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Saint Barnabas Medical Center

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Saint Barnabas Medical Center

Saint Barnabas Medical CenterEMA has been managing the emergency department (ED) physicians at Saint Barnabas Medical Center in Livingston, N.J., for more than 35 years. In that time, as the flagship facility of the Barnabas Health system, the medical center’s physical footprint and professional reputation has grown exponentially. The medical center treats more than 90,000 patients in its ED each year.

Recently, the emergency department began experiencing challenges getting admitted patients from the ED and onto inpatient units quickly. Once the physician placed the decision to admit order into the electronic medical record, it could take up to three hours for a patient to be transferred to an inpatient bed.

“The doctors would place an order for decision to admit, and then we’d wait for Bed Management to assign a bed. Once we received a bed assignment, we would then make attempts to call report to the receiving unit, place a request for transport, and maybe another 30 minutes would go by before the patient would  leave the ED,” explained Doreen Dutchak, administrative director of the emergency department. “We had our challenges getting patients out of the ED.”

To decrease the time it took to get a patient transferred to an inpatient unit, a well-timed electronic medical record upgrade gave the ED team additional tools needed to re-engineer the admission process. Christopher Freer, DO, medical director of the emergency department at Saint Barnabas Medical Center, collaborated with the departments involved in the transfer process including, hospital administration, nursing, transport, bed management, housekeeping and others to find ways to improve throughput.

“We knew our processes had to change for us to continue to provide timely care in the ED,” explained Dr. Freer. “It would be a challenge, but with input from all of the departments involved in the admission process, we were confident we could find a more efficient way to move patients safely through the ED.”

By using the EMR to request beds, transport, and other admission functions, the team eliminated the flurry of calls that usually accompanied an admission order. This, along with a collaboration between numerous departments, decreased the decision-to-bed time from 2.5 hours to about 45 minutes. (The national average for similarly sized EDs is 153 minutes, according to the Emergency Department Benchmarking Alliance.) Nurses from all of the medical center’s inpatient units can access each incoming patient’s summary from the ED record. An all-inclusive ED Summary was developed for the inpatient nurses. Now, they have all of the information needed to begin preparing for that patient’s arrival, creating a seamless, safe transfer of care and increasing patient satisfaction. Information regarding high-risk situations, such as combative patients, those at high risk for falls, suicidal patients or patients being restrained, continues to be given verbally. Patients admitted to critical care units are handed off via bedside report to ensure thorough and complete transition of care.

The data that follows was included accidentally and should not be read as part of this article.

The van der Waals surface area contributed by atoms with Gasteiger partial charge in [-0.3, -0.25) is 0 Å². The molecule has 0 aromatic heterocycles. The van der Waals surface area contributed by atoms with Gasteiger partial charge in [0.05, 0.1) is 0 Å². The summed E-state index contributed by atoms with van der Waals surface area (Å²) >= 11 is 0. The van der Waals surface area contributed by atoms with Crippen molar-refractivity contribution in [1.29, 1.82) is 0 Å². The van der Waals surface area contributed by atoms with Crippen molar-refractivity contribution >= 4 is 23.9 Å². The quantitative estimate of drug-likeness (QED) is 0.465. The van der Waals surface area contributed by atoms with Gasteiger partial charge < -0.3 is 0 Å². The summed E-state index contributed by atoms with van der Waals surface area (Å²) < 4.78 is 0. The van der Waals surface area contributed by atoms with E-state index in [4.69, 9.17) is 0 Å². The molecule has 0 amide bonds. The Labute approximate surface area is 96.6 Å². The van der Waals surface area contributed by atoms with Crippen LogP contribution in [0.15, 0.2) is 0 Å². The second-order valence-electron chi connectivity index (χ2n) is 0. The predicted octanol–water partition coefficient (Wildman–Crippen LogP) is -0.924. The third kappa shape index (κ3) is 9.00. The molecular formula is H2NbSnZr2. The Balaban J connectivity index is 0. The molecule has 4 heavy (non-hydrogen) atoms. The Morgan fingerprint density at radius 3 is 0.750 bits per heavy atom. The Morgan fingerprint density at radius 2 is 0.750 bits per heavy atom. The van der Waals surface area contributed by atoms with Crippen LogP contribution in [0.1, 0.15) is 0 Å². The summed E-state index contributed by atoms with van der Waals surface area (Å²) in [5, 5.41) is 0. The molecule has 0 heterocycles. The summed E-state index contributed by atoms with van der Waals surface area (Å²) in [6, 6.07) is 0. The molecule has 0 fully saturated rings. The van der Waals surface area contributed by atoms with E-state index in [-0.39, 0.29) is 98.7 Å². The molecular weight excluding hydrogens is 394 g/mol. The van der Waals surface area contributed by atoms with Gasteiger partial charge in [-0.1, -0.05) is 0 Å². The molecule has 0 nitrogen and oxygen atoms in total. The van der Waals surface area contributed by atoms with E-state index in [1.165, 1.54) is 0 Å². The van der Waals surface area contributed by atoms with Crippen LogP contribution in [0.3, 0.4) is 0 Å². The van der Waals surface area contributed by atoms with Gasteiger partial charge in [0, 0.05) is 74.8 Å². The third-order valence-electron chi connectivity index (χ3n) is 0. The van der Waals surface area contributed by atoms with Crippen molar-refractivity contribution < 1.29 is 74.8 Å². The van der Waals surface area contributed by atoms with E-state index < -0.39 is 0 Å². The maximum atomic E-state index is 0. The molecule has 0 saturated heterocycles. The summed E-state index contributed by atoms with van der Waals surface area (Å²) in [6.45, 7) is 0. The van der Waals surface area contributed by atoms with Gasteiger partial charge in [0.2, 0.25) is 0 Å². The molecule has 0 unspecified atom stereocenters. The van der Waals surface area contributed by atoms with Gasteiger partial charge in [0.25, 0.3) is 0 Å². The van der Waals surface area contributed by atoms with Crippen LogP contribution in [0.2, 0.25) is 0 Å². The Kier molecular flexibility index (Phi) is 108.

Now, the medical center’s left without being seen rate (LWB) has dropped to just .5% (the national average is 3.5%), while its door-to-doctor time has decreased to about 13 minutes (the national average is 42 minutes).

“We can care for more patients now, since we’re freeing up ED beds more quickly,” said Dutchak. “We’ve received great feedback about this improved process. Residents at local assisted-living facilities where Dr. Freer frequently speaks can’t believe how much quicker the admission process is. Physician satisfaction has improved as well.”

During the beginning stages of the initiative, the ED team met with nurse managers three times a week to share ideas and iron out any concerns. Those meetings have decreased to just once a week and focus more on ways to improve clinical care and outcomes.

Dutchak said that the initiative has been a success because the team had support from throughout the organization, including John F. Bonamo, MD, MS, president and CEO of Saint Barnabas Medical Center. The next project on the team’s agenda is improving its door-to-disposition time for treated and released patients.

“Everyone is committed to the process,” Dutchak said. “We’ll continue to evaluate how we do things and find ways to do them better.”

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